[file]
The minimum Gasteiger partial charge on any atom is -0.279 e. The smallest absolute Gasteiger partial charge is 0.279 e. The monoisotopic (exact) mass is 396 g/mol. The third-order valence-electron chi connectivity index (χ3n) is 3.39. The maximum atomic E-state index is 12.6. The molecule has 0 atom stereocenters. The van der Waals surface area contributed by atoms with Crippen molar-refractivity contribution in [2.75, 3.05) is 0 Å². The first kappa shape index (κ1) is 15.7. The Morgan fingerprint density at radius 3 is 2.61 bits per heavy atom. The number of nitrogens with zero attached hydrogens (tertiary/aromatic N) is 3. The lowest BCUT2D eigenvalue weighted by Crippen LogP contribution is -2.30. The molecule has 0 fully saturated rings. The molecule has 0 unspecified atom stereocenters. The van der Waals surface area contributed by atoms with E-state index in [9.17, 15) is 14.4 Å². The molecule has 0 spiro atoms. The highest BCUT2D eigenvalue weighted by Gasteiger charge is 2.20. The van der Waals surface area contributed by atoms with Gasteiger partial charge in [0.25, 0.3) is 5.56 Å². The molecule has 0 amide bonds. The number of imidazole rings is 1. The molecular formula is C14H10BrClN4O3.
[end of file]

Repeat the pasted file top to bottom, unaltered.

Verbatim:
The minimum Gasteiger partial charge on any atom is -0.279 e. The smallest absolute Gasteiger partial charge is 0.279 e. The monoisotopic (exact) mass is 396 g/mol. The third-order valence-electron chi connectivity index (χ3n) is 3.39. The maximum atomic E-state index is 12.6. The molecule has 0 atom stereocenters. The van der Waals surface area contributed by atoms with Crippen molar-refractivity contribution in [2.75, 3.05) is 0 Å². The first kappa shape index (κ1) is 15.7. The Morgan fingerprint density at radius 3 is 2.61 bits per heavy atom. The number of nitrogens with zero attached hydrogens (tertiary/aromatic N) is 3. The lowest BCUT2D eigenvalue weighted by Crippen LogP contribution is -2.30. The molecule has 0 fully saturated rings. The molecule has 0 unspecified atom stereocenters. The van der Waals surface area contributed by atoms with E-state index in [9.17, 15) is 14.4 Å². The molecule has 0 spiro atoms. The highest BCUT2D eigenvalue weighted by Gasteiger charge is 2.20. The van der Waals surface area contributed by atoms with Gasteiger partial charge in [0.25, 0.3) is 5.56 Å². The molecule has 0 amide bonds. The number of imidazole rings is 1. The molecular formula is C14H10BrClN4O3.